DailyDirt: New-Fangled Cameras
from the urls-we-dig-up dept
Advances in imaging technology abound these days, and there are some pretty interesting cameras out there. Not too long ago, Lytro introduced a new type of camera that lets users change the focus after the image is captured. It uses an array of microlenses on a digital image sensor to capture all the light fields within the area of the scene. Then, with special software, users can adjust the focal point of the image after it has already been taken. Here are a few more examples of some cool new imaging technologies.
- Bell Labs researchers have developed lensless cameras that use only one or two pixels. The original design uses one pixel to create a normal image. The latest design uses two pixels to either take two different views of a scene, or to create a single high-resolution image in half the time. [url]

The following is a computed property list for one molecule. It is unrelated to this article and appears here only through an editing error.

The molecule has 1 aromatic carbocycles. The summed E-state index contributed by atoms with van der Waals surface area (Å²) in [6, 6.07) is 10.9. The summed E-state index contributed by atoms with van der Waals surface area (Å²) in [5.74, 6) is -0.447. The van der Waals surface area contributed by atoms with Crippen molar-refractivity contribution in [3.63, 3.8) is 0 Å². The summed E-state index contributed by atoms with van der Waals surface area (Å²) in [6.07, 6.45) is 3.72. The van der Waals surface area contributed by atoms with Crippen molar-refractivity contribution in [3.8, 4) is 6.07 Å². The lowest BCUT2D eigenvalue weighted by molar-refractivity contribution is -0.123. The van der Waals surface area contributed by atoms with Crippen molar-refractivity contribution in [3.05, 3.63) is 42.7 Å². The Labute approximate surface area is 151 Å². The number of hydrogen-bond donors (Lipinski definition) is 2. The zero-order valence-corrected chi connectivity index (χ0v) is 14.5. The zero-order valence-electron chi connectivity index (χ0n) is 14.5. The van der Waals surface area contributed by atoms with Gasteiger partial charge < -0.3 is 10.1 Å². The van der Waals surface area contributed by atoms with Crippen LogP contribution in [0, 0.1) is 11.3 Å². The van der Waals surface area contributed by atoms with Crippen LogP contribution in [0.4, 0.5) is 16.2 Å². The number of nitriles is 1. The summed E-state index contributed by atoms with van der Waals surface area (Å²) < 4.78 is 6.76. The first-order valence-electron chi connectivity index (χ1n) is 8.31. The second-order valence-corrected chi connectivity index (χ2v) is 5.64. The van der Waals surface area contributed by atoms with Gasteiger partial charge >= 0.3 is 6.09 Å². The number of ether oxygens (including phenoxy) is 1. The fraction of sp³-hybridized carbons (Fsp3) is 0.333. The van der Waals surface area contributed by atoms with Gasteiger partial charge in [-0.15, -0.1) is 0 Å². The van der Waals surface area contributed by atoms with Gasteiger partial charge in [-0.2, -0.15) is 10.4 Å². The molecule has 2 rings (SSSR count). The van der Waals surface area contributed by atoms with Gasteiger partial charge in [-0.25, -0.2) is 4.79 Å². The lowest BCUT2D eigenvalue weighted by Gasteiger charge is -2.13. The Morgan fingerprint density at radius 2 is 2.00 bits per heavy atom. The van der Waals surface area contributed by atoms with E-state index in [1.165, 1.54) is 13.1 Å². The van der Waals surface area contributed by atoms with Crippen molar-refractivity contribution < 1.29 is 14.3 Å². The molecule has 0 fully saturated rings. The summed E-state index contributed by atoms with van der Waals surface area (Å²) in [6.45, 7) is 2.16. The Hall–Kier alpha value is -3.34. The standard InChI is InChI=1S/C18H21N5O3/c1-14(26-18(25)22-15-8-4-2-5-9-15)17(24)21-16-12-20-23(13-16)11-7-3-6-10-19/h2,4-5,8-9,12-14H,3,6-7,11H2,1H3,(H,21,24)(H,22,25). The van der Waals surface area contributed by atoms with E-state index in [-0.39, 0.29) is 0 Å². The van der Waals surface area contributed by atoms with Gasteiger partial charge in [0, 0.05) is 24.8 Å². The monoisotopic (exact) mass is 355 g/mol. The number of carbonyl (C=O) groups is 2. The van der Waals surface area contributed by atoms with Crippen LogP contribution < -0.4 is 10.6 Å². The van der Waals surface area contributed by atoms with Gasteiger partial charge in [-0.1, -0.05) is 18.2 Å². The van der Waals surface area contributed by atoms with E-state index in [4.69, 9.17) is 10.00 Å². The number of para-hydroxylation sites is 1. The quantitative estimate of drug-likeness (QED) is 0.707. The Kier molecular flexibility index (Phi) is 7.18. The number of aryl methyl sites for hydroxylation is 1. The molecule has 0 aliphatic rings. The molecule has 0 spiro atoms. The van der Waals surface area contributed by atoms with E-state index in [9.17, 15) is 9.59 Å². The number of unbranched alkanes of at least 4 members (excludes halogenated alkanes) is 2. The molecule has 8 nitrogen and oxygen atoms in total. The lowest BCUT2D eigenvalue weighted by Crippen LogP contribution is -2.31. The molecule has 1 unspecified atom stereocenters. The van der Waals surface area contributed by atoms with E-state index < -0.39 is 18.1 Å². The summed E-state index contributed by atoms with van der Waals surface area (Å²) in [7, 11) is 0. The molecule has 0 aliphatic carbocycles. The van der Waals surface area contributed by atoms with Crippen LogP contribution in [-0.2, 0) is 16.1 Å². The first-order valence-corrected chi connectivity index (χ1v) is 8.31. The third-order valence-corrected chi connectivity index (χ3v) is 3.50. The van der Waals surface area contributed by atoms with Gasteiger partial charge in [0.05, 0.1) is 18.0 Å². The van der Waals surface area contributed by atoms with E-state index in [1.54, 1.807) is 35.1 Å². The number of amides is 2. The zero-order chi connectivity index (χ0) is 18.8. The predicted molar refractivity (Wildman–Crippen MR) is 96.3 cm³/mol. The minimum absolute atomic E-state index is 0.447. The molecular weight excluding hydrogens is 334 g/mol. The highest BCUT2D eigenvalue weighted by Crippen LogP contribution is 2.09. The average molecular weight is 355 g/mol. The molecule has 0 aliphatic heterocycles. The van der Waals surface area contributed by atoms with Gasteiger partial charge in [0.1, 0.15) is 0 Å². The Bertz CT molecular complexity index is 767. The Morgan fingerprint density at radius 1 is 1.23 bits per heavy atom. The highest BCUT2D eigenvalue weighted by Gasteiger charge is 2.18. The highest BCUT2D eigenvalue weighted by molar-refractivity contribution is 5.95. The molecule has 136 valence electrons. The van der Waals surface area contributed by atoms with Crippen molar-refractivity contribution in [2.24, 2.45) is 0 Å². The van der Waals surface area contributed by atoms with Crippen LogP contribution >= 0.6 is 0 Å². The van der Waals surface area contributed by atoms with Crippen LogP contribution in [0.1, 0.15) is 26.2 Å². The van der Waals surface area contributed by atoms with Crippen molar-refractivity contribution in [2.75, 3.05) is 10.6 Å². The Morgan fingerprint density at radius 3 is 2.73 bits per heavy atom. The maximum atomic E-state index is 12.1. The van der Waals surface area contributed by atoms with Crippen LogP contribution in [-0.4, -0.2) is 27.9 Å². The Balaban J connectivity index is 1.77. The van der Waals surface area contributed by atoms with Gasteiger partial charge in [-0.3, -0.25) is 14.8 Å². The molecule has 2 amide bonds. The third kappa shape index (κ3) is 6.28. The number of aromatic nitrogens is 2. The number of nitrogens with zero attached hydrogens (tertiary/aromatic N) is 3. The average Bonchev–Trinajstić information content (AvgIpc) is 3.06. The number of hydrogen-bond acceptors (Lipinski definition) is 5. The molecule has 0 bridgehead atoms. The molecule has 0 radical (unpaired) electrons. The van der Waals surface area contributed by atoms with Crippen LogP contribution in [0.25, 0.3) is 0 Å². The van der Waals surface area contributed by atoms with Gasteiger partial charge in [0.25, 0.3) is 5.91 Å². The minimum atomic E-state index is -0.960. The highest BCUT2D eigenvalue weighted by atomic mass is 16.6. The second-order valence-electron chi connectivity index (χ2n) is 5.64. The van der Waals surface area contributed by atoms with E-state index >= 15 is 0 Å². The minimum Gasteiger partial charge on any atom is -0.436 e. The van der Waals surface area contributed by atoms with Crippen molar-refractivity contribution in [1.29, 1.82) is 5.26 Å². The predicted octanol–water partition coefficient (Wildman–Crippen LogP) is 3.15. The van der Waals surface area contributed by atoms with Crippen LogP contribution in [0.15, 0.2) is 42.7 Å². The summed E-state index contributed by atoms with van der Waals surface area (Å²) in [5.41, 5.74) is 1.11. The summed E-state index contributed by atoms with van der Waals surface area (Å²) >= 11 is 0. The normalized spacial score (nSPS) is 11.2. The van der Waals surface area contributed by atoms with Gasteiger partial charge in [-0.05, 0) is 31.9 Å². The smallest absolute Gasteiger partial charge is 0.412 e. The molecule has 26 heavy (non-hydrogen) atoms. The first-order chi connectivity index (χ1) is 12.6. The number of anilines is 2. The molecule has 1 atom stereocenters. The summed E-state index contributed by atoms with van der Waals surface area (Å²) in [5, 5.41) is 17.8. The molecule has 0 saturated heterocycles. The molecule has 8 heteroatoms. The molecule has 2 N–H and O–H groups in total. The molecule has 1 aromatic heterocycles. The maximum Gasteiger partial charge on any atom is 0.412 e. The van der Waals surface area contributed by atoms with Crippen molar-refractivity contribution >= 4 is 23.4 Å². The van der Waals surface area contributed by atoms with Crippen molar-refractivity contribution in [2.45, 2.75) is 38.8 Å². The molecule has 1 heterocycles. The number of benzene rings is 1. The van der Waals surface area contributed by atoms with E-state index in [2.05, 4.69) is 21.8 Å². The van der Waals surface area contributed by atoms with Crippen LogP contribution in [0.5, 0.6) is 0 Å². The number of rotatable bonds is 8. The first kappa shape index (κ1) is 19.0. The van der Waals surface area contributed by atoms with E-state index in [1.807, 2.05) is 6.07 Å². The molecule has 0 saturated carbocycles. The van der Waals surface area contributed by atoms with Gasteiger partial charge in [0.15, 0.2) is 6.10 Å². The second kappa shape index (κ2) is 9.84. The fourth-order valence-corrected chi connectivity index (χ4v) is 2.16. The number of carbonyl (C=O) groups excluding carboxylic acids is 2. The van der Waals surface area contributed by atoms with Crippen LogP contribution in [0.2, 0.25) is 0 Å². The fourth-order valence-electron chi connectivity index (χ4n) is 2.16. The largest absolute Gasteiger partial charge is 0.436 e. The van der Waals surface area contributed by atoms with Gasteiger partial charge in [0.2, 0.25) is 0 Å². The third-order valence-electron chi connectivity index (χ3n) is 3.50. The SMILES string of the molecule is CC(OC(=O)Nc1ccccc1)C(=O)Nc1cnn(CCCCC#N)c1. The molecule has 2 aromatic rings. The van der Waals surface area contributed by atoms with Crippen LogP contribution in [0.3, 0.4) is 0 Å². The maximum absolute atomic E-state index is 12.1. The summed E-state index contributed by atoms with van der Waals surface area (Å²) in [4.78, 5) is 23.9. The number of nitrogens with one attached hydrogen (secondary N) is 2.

- Researchers at Nanyang Technological University have developed an image sensor that will allow cameras to take clear and sharp photos in low lighting conditions. Made of graphene, the sensor is 1,000 times more sensitive to light than imaging sensors found in today’s cameras, and it’s believed to be the first that can detect broad spectrum light, from visible to mid-infrared. [url]
- MIT researchers have developed a video technology called Eulerian Video Magnification that can detect information that can’t be seen by the naked eye. By amplifying the motion in a standard video sequence, they were able to see blood flow pulsing through a person’s face by detecting subtle differences in color, which could one day lead to smartphone cameras being able to measure a human pulse via the face or wrist. [url]
If you’d like to read more awesome and interesting stuff, check out this unrelated (but not entirely random!) Techdirt post via StumbleUpon.